“I used to be very interested in my father’s old cameras from the 50s. At the age of 12, I got my own reflex camera which was my constant companion during the analogue age. Since then I grappled creatively with my environment and life in general.”
Even during his school years, Marcus was certain that he wanted to become a photographer. After achieving his A Level education qualifications, Marcus started working for an advertising photographer.
"After my time as a photographer’s assistant, I went to Paris to study at a language college. It is a fabulous city. At the beginning I went round all the German photographers and assisted some of them. With this, the big wide international world of photography opened up for me. During my time in Paris I frequently met many international photographers. I felt particularly inspired by Petre Lindbergh and Mario Testino."
As a professional photographer, Marcus has graced the editorial pages of HUF Magazine and shot for many well-known companies; C&A, Audi, Mastercard, Red Bull and Tchibo, et al. HUF Magazine asked Marcus to explain his creative process through to completion and the acclaim it necessarily attracts.
“Right from the beginning I work thoroughly, logistically, conceptually as well as creatively. It can be between one or two months or just up to the next day.”
“The beauty in photography is the continuation of a creative process. Good photography underlines an idea and at the same time gives it its very own character."
“In people-photography I particularly like the closeness to people and their personality. My role is to convey an idea and lead my models - then, special experiences and moments in my work develop constantly.”
[When behind the lens,] “I think about the story I am about to tell in pictures. It is creativity live. I find it particularly exciting to approach every job individually as a challenge in form and content.”
“Many times there are special experiences and moments in my work. I always try to be a part of the story; a kind of spectator, a story teller who captures the momentary aspects.”
“My team consists of great people. Assistants, stylists, hair and makeup professionals - they are all true artists. With some of them I work as often as I can and really appreciate their work. Indeed, you have to have a big ego on set, but it is also important to listen to others’ opinions and to be responsive to them. My work is the best when my surrounding and my teamwork is harmonious.”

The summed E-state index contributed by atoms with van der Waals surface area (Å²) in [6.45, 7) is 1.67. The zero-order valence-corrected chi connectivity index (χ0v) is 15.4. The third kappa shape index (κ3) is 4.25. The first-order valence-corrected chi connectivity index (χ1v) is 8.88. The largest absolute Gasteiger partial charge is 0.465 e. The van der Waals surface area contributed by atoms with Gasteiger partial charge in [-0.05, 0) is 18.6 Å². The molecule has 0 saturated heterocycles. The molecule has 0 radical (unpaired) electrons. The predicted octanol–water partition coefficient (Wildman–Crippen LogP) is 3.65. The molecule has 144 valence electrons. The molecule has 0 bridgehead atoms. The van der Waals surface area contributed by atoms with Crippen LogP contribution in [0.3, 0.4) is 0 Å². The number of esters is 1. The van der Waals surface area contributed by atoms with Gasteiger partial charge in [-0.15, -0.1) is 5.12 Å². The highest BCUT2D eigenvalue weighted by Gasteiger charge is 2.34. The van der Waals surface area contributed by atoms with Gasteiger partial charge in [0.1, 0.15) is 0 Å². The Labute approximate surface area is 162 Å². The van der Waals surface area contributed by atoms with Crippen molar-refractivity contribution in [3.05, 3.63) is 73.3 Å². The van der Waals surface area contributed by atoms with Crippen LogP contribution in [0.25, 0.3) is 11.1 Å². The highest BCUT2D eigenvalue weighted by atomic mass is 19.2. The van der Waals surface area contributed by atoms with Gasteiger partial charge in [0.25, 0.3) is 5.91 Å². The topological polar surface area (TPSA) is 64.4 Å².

“I always try to do my work to the highest standard; so well that I would be happy to put them in my portfolio. I love to create pictures which touch emotions, which you cannot forget and which tell a story.”
When enthusiasts learn, develop and become professionals, they risk losing creativity - instead, focusing on technology. It is an easy trap to fall into, focusing on the camera and equipment at the expense of the creativity both in front of the lens and, behind it, in the They must also steer clear of procrastination and the distraction of certain undeserved criticism. Marcus has skillfully avoided such pitfalls.
“Criticism can also be constructive and often enriching conversations develop. It is better to get some criticism than no response at all.”
“I use a Canon 5D Mark III; it offers me flexible-working in order to capture the perfect moment.” When it comes to extra equipment, “Whatever I need for a specific job, I borrow.”
Success courts Marcus. It's his ability to meet and exceed the expectations of clients, be they clothing brands or others. Being on-brand with messaging and yet creatively innovative is a skill that has won Marcus deserved acclaim.
“Success means (to me) to be able to discover things and tell my stories in a pictorial way. Unfortunately nowadays so much of the quality is lost due to austerity measures. In the end, the only thing which counts is what comes across, not how you got there. It is about convincing the viewer, the customer, of the radiance of the pictures. The motivation for creativity is fun; to use every opportunity to bring the picture to life which developed in my mind, is hugely satisfying. You have to think in stories in order to create pictures. The photographer is like the film director who tells the whole story in one picture. I would say, the ones I like the most are those where the emotional components are coming across vividly, for example in the Langnese or Red Bull adverts."
Marcus' favourite photographs capture authenticity, joy and passion. Qualities that his customers love.
“Every day is a new day. Each is full of unforeseeable surprises. Creative, varied, challenging and interesting. To learn to detect new ideas every day - that is success.”
As a boy, Marcus dreamed of becoming a photographer. He was encouraged by his father to dream big, indeed Marcus' first paid shoot was capturing his father's image for the back cover of his book. With the support of his father, mentors, colleagues and clients, it's true when Marcus now says: “I must say: I am living my dream.”